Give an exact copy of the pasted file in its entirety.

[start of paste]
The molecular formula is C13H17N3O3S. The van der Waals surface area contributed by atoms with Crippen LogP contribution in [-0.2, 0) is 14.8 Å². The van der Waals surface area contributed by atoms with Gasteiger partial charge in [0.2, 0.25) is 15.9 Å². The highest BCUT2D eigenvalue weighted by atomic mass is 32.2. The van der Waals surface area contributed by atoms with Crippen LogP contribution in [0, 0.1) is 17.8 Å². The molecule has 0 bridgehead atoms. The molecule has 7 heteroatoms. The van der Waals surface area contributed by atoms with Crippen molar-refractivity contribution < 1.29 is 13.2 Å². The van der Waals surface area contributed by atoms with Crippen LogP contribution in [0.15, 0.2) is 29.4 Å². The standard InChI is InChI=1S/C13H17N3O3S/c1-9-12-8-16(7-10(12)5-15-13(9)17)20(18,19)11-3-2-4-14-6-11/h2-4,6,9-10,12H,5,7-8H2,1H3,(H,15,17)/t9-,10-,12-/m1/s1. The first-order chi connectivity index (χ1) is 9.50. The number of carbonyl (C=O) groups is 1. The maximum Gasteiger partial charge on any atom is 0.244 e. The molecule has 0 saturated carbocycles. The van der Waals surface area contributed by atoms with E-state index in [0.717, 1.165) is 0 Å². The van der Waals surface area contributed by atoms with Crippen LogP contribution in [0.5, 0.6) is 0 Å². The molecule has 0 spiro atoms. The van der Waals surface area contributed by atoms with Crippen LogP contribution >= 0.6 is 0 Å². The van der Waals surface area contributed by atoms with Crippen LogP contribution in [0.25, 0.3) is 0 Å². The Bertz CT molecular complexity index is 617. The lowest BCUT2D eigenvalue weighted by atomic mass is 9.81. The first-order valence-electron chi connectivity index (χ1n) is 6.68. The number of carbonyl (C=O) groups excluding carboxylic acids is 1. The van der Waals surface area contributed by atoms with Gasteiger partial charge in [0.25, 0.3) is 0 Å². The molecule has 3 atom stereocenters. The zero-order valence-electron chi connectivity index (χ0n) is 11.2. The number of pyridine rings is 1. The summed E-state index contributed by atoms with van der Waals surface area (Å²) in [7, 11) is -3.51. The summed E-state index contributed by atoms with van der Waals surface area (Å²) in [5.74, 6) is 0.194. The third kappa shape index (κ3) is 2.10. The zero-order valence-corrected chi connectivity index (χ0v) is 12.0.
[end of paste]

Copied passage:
The molecular formula is C13H17N3O3S. The van der Waals surface area contributed by atoms with Crippen LogP contribution in [-0.2, 0) is 14.8 Å². The van der Waals surface area contributed by atoms with Gasteiger partial charge in [0.2, 0.25) is 15.9 Å². The highest BCUT2D eigenvalue weighted by atomic mass is 32.2. The van der Waals surface area contributed by atoms with Crippen LogP contribution in [0, 0.1) is 17.8 Å². The molecule has 0 bridgehead atoms. The molecule has 7 heteroatoms. The van der Waals surface area contributed by atoms with Crippen molar-refractivity contribution < 1.29 is 13.2 Å². The van der Waals surface area contributed by atoms with Crippen LogP contribution in [0.15, 0.2) is 29.4 Å². The standard InChI is InChI=1S/C13H17N3O3S/c1-9-12-8-16(7-10(12)5-15-13(9)17)20(18,19)11-3-2-4-14-6-11/h2-4,6,9-10,12H,5,7-8H2,1H3,(H,15,17)/t9-,10-,12-/m1/s1. The first-order chi connectivity index (χ1) is 9.50. The number of carbonyl (C=O) groups is 1. The maximum Gasteiger partial charge on any atom is 0.244 e. The molecule has 0 saturated carbocycles. The van der Waals surface area contributed by atoms with E-state index in [0.717, 1.165) is 0 Å². The van der Waals surface area contributed by atoms with Crippen LogP contribution in [0.5, 0.6) is 0 Å². The molecule has 0 spiro atoms. The van der Waals surface area contributed by atoms with Crippen LogP contribution >= 0.6 is 0 Å². The van der Waals surface area contributed by atoms with Crippen LogP contribution in [0.25, 0.3) is 0 Å². The Bertz CT molecular complexity index is 617. The lowest BCUT2D eigenvalue weighted by atomic mass is 9.81. The first-order valence-electron chi connectivity index (χ1n) is 6.68. The number of carbonyl (C=O) groups excluding carboxylic acids is 1. The van der Waals surface area contributed by atoms with Gasteiger partial charge in [0.25, 0.3) is 0 Å². The molecule has 3 atom stereocenters. The zero-order valence-electron chi connectivity index (χ0n) is 11.2. The number of pyridine rings is 1. The summed E-state index contributed by atoms with van der Waals surface area (Å²) in [7, 11) is -3.51. The summed E-state index contributed by atoms with van der Waals surface area (Å²) in [5.74, 6) is 0.194. The third kappa shape index (κ3) is 2.10. The zero-order valence-corrected chi connectivity index (χ0v) is 12.0.